Tight perioperative glycemic control using an artificial endocrine pancreas
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- Hanazaki, K., Maeda, H. & Okabayashi, T. Surg Today (2010) 40: 1. doi:10.1007/s00595-009-4061-2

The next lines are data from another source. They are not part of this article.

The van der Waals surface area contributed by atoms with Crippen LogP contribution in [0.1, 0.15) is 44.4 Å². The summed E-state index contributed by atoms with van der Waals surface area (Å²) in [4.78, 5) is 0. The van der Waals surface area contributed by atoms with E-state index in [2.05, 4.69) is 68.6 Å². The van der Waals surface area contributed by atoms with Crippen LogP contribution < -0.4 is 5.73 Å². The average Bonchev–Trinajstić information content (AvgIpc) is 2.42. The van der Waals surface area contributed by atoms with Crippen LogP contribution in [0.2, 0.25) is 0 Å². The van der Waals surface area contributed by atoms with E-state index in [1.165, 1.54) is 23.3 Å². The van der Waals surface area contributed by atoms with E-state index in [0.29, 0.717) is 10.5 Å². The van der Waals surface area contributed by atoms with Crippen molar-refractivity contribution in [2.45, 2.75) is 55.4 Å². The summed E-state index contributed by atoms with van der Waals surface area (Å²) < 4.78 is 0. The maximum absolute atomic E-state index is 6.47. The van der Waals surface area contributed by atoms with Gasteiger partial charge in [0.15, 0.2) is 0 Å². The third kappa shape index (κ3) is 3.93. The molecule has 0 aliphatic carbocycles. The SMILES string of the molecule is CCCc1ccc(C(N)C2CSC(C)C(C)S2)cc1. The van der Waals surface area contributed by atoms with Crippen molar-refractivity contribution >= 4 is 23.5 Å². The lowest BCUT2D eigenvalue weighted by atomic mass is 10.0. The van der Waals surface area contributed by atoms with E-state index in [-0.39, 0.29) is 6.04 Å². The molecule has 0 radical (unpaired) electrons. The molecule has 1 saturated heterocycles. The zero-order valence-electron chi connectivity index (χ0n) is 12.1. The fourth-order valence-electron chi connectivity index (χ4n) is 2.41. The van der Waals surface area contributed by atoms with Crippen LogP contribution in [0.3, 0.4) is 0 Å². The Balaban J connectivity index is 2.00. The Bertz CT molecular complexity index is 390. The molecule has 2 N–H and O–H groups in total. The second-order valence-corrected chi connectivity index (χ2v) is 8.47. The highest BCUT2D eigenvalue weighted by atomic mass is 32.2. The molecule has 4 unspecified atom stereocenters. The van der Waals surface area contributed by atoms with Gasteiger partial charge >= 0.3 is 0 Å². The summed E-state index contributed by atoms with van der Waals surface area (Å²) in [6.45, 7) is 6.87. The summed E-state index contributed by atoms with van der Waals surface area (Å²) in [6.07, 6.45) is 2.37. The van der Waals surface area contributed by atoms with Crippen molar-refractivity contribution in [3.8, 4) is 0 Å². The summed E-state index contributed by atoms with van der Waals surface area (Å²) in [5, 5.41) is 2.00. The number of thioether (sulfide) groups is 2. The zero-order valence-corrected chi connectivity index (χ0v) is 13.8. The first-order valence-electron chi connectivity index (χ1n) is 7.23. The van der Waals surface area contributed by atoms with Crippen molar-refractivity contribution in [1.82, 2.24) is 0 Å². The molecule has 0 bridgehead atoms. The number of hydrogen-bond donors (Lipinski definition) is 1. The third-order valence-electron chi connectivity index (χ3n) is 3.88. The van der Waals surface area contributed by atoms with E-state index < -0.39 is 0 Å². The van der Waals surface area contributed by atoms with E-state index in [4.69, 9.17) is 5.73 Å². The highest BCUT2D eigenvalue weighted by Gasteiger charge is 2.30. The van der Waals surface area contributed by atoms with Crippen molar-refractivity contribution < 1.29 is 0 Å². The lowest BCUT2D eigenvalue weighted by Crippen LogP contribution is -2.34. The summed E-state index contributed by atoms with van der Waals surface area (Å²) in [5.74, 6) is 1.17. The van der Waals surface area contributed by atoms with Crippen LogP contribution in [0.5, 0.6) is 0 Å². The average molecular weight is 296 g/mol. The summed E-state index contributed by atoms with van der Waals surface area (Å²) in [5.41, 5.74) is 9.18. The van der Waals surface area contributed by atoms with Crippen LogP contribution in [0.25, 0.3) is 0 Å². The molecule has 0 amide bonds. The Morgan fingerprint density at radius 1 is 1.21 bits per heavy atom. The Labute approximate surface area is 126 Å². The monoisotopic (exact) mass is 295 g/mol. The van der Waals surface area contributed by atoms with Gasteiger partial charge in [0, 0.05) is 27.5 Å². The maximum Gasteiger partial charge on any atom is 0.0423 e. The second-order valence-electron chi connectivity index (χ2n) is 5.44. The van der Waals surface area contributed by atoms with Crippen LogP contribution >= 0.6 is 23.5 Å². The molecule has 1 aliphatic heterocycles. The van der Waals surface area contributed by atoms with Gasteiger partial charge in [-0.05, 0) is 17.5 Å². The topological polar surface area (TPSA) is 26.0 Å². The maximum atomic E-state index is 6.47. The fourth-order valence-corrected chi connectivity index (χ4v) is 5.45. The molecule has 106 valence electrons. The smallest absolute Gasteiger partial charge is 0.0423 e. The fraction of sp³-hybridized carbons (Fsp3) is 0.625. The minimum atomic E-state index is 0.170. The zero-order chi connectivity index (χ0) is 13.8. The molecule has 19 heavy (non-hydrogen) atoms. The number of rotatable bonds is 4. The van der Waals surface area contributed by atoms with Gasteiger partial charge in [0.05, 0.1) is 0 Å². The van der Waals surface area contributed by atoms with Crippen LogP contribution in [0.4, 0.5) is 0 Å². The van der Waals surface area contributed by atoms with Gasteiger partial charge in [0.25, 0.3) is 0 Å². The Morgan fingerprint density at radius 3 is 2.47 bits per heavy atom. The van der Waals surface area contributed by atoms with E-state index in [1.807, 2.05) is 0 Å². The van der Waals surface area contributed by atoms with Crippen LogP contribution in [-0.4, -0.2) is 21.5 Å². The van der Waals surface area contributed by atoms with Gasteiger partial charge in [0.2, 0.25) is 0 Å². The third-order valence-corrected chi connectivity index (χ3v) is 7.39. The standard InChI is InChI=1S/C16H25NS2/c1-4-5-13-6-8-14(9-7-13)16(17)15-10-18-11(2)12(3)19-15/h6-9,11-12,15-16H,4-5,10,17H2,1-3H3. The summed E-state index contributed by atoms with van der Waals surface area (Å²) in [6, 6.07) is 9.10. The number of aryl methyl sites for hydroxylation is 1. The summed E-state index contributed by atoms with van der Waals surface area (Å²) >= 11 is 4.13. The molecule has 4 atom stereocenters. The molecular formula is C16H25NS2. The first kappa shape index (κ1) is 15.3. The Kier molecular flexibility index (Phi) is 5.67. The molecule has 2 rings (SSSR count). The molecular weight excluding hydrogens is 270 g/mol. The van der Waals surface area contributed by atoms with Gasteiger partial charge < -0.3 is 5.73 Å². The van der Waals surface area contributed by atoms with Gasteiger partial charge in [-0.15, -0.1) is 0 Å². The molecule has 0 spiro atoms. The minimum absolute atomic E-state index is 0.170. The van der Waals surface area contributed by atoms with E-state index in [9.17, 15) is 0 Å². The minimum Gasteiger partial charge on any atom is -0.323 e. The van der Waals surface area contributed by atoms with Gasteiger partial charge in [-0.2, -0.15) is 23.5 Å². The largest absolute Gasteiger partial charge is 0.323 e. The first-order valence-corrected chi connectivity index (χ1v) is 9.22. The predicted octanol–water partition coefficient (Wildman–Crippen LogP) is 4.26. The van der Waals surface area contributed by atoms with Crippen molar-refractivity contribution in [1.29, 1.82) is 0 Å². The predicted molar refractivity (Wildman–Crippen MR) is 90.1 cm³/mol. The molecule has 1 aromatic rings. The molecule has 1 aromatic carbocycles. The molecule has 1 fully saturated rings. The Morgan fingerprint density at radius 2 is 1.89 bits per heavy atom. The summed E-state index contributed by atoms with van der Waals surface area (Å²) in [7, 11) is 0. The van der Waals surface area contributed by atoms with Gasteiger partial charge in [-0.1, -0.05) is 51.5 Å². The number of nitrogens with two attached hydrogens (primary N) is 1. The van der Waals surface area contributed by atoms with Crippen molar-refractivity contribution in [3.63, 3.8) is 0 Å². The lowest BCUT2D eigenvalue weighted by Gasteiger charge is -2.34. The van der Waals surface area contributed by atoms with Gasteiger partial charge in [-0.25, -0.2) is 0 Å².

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Van den Berghe et al. reported in 2001 that tight glycemic control (maintaining blood glucose levels at 80–110 mg/dl) improved morbidity and mortality in the surgical intensive care unit. This method was termed intensive insulin therapy (IIT), and it is now being adopted worldwide for perioperative care. Recent evidence has suggested that perioperative hyperglycemia significantly contributes to the development of postoperative infection (POI). Many professional societies therefore now recommend IIT over conventional standard glycemic control measures for critically ill adult patients to minimize infectious complications. However, IIT carries a risk of inducing hypoglycemia, which is linked to serious neurological events. We recently demonstrated that achieving perioperative tight glycemic control using an artificial endocrine pancreas for surgical patients was a safe and effective method for decreasing the incidence of POI without increasing the risk of hypoglycemia. We herein review the benefits and requirements of tight glycemic control in surgery, with a focus on infection control. Strict perioperative glycemic control using a closed-loop artificial endocrine pancreas system is recommended for safe and effective performance of IIT.